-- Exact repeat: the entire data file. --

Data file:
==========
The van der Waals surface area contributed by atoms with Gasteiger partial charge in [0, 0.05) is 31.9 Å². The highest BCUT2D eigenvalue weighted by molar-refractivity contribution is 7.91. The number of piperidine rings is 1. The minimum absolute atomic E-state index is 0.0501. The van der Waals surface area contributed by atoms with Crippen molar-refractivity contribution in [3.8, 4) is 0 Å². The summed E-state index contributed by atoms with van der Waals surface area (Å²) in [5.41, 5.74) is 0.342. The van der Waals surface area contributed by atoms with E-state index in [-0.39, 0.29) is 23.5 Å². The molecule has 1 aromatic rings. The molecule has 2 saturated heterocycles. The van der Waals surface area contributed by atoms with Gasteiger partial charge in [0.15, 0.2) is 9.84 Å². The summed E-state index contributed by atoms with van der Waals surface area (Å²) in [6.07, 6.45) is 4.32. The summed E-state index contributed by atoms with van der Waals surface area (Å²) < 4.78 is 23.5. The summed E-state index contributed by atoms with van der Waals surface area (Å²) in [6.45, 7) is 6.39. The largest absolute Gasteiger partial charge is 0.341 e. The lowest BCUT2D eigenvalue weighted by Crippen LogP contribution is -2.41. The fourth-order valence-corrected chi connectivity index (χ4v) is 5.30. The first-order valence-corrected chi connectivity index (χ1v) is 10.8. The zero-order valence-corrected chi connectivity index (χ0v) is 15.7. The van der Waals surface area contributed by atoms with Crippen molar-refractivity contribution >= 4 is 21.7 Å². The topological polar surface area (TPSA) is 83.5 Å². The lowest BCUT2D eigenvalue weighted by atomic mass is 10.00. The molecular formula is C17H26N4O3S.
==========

The van der Waals surface area contributed by atoms with Gasteiger partial charge in [0, 0.05) is 31.9 Å². The highest BCUT2D eigenvalue weighted by molar-refractivity contribution is 7.91. The number of piperidine rings is 1. The minimum absolute atomic E-state index is 0.0501. The van der Waals surface area contributed by atoms with Crippen molar-refractivity contribution in [3.8, 4) is 0 Å². The summed E-state index contributed by atoms with van der Waals surface area (Å²) in [5.41, 5.74) is 0.342. The van der Waals surface area contributed by atoms with E-state index in [-0.39, 0.29) is 23.5 Å². The molecule has 1 aromatic rings. The molecule has 2 saturated heterocycles. The van der Waals surface area contributed by atoms with Gasteiger partial charge in [0.15, 0.2) is 9.84 Å². The summed E-state index contributed by atoms with van der Waals surface area (Å²) in [6.07, 6.45) is 4.32. The summed E-state index contributed by atoms with van der Waals surface area (Å²) < 4.78 is 23.5. The summed E-state index contributed by atoms with van der Waals surface area (Å²) in [6.45, 7) is 6.39. The largest absolute Gasteiger partial charge is 0.341 e. The lowest BCUT2D eigenvalue weighted by Crippen LogP contribution is -2.41. The fourth-order valence-corrected chi connectivity index (χ4v) is 5.30. The first-order valence-corrected chi connectivity index (χ1v) is 10.8. The zero-order valence-corrected chi connectivity index (χ0v) is 15.7. The van der Waals surface area contributed by atoms with Crippen molar-refractivity contribution >= 4 is 21.7 Å². The topological polar surface area (TPSA) is 83.5 Å². The lowest BCUT2D eigenvalue weighted by atomic mass is 10.00. The molecular formula is C17H26N4O3S.